The group dynamic became strained since they were upset I had gotten myself lost, while I was more thinking they had lost me. Regardless of responsibility for the current situation we were once again a team in the midst of the Dream Gap section of the NF American. I ended up running the middle-right mess from a miscommunication in hand signals from Thomas. I was trying to receive clarity on where the right boof line was and he thought I was asking how to run the slot just to the left. As a result I took a completely different line than I had been planning but it went well. The entire rapid is a good length V- that ended in a not too destructive hole at the run out.

Paul in the 2nd Rapid in Dream Gap. Photo: Thomas Moore

Eric same rapid. Photo: Thomas Moore

Eric and Thomas both went through the left channel and had clean lines.

After that rapid is the most difficult rapid on the run. For us it started with a crack on the left followed by an immediate ferry to the other side of the river to avoid being slammed into the rocks in the center line.

Paul scouting the 3rd drop. Photo: Thomas Moore

Eric running crack on the left at the top of the 3rd drop. Photo: Thomas Moore

Below here the river split into two channels one with a good-sized boof on the right and a sweeping left to right bank drop on the left. We all ran left and then bombed the rest of the remaining IV+.

Middle of the 3rd and 4th rapid in Dream Gap. Photo: Kevin Smith

Bottom of the 4th rapid. Photo: Kevin Smith

We kept making our way down and got out at F-14 to take a look. We all portaged and put-in halfway through the drop due to a log which none of us really wanted to deal with.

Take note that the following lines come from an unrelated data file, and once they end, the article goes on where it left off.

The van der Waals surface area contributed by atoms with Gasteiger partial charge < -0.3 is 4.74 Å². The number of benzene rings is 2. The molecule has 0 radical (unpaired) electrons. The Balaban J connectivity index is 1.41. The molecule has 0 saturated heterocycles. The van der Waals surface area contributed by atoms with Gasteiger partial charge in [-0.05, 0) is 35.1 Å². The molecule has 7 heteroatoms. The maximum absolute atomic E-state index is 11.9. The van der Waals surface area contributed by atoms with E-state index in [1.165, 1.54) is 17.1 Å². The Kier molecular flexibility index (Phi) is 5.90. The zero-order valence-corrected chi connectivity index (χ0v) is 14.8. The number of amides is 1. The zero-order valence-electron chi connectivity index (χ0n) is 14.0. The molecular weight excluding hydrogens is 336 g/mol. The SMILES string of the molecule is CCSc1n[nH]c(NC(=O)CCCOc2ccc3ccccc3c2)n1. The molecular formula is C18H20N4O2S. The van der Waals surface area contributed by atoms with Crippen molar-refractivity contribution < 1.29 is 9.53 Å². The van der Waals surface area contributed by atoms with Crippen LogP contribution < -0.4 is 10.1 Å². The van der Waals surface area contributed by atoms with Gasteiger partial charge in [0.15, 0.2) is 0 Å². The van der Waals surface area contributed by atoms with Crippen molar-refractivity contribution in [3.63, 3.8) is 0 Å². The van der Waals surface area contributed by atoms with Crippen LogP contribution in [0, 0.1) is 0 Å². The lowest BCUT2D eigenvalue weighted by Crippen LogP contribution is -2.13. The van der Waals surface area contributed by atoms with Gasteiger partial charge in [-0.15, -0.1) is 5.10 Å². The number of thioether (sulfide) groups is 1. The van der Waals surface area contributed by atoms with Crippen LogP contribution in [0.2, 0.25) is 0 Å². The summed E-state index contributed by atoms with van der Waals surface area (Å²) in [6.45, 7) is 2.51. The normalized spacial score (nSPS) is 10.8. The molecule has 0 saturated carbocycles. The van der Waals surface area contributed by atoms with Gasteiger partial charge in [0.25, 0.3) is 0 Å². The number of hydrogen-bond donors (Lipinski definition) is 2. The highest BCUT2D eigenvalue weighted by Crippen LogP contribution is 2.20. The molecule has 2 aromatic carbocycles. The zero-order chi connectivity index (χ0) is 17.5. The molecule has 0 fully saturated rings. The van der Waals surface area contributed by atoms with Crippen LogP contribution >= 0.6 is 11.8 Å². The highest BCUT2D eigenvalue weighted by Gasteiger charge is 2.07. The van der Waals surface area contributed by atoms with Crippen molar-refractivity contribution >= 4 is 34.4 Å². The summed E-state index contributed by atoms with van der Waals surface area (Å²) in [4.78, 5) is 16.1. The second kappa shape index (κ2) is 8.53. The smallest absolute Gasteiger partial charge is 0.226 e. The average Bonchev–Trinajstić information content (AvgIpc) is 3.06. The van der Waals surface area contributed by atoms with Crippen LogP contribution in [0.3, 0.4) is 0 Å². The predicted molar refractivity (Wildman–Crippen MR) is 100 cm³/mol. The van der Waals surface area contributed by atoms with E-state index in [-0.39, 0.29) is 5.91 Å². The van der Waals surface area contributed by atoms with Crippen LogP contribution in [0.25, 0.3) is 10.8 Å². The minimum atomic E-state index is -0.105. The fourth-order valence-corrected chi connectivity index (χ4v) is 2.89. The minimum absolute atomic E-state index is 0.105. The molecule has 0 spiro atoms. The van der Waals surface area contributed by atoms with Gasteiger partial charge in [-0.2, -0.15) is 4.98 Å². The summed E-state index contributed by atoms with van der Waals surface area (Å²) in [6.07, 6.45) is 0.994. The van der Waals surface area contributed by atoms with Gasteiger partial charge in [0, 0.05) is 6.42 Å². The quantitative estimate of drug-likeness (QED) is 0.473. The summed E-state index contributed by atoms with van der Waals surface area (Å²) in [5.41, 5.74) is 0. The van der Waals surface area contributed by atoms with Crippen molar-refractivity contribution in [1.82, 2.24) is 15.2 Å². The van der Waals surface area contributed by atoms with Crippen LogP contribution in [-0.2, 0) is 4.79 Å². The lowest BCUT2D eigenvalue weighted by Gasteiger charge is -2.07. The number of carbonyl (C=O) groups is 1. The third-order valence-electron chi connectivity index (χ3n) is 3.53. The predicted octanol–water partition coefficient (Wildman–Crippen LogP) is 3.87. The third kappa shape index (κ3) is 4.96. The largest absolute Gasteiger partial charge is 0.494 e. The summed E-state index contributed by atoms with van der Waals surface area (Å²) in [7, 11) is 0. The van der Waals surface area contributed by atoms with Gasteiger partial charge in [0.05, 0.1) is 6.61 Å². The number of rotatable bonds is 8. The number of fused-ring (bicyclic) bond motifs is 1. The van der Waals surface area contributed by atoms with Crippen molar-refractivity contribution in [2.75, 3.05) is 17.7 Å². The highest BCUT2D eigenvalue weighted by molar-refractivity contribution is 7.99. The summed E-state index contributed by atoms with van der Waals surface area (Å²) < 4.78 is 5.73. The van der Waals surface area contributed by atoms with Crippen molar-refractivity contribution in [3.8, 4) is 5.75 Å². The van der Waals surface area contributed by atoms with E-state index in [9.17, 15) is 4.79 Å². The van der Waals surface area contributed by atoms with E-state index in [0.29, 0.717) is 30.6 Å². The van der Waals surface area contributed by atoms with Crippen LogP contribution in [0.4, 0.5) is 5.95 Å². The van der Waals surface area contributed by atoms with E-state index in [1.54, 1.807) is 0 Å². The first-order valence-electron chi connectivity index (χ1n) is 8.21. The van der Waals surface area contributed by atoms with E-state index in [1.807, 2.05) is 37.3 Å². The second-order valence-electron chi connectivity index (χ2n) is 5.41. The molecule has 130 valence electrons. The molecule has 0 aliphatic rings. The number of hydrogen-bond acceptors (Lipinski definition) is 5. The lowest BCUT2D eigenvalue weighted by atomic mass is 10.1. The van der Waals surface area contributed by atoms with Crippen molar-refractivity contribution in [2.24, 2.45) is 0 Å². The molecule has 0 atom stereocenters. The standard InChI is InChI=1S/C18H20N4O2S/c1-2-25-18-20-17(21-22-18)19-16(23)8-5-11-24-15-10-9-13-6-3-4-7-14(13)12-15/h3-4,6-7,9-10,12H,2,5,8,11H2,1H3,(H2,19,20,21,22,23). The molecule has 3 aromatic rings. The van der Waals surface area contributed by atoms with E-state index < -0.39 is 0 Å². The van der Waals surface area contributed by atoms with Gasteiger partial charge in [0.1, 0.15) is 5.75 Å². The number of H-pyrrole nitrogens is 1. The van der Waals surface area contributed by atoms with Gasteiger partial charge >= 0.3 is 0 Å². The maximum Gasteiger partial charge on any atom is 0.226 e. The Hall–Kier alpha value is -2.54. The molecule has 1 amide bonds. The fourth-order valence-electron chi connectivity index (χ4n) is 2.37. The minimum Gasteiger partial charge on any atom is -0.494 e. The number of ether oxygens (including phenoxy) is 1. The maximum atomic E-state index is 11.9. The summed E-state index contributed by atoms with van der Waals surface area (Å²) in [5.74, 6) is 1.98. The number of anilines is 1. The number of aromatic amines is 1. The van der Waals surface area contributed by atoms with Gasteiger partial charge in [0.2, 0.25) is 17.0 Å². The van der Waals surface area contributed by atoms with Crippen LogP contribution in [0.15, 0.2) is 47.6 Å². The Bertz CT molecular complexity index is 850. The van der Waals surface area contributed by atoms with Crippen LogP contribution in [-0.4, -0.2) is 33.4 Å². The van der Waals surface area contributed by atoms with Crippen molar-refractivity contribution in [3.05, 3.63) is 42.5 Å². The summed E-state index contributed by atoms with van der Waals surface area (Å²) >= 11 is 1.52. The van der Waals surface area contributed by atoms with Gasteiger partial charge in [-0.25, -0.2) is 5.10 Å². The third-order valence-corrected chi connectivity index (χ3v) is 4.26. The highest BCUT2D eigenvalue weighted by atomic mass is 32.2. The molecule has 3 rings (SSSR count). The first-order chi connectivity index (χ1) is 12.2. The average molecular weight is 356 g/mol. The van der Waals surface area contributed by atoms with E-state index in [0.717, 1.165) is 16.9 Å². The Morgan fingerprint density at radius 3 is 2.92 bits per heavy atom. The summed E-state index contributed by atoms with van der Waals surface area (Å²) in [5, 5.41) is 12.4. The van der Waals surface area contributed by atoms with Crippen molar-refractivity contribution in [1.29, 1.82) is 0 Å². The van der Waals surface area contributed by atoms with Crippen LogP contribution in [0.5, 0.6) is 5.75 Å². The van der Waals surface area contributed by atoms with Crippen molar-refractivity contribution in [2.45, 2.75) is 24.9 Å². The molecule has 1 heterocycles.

The log in F-14. Photo: Thomas Moore

Once through we passed the North Fork of the North fork of the American.

NF of the NF of the American is on the left.

Eric and Paul at the NF of the NF Confluence. Photo: Thomas Moore

Not long after we were at the Giant Gap put-in. We took a small break at Green Valley and then continued on.
By 7pm we were at take out about fifteen minutes later our shuttle. Alex’s mom, showed up and we had to explain why her son and another paddler were not there. She took the news well and we waited till the scheduled 8pm departure time and headed back to get our cars from the Put-in road.
After parting ways with Thomas and Eric at China Wall, I made my way back to take-out to wait for Alex and Kevin to appear the next day. They eventually showed up around 1pm and after listening to Alex mouth off about how I made him camp out, we were on our way back to China Wall to pick up Kevin’s Truck.

While I’m not sure this trip was a complete success it certainly wasn’t a failure. Dream Gap is an amazing gorge and completely worth the effort we put in, intentional and accidental.

Eric in a drop before he and Thomas caught up to me. Photo: Thomas Moore


Overview of the NF American.

Put-in: Drive east along Foresthill road off I-80 and take Foresthill east until you reach the Mumford Bar Campground. Follow the road and expect to be blocked about 2 miles from the water. That’s if the gate at China Wall is open. If it’s not then you’re stuck hiking from there, add another 2 miles or so.

Take-out: Same Take out as the Giant Gap run. From put-in drive back west along Forresthill Road and take a right on Iowa Hill Rd. Follow this until you reach the water.

Flows: We had about 1,600 and rising on the NF gauge. Giant at this flow was definitely a great time. However, Locomotive is a solid hole and potentially dangerous portage.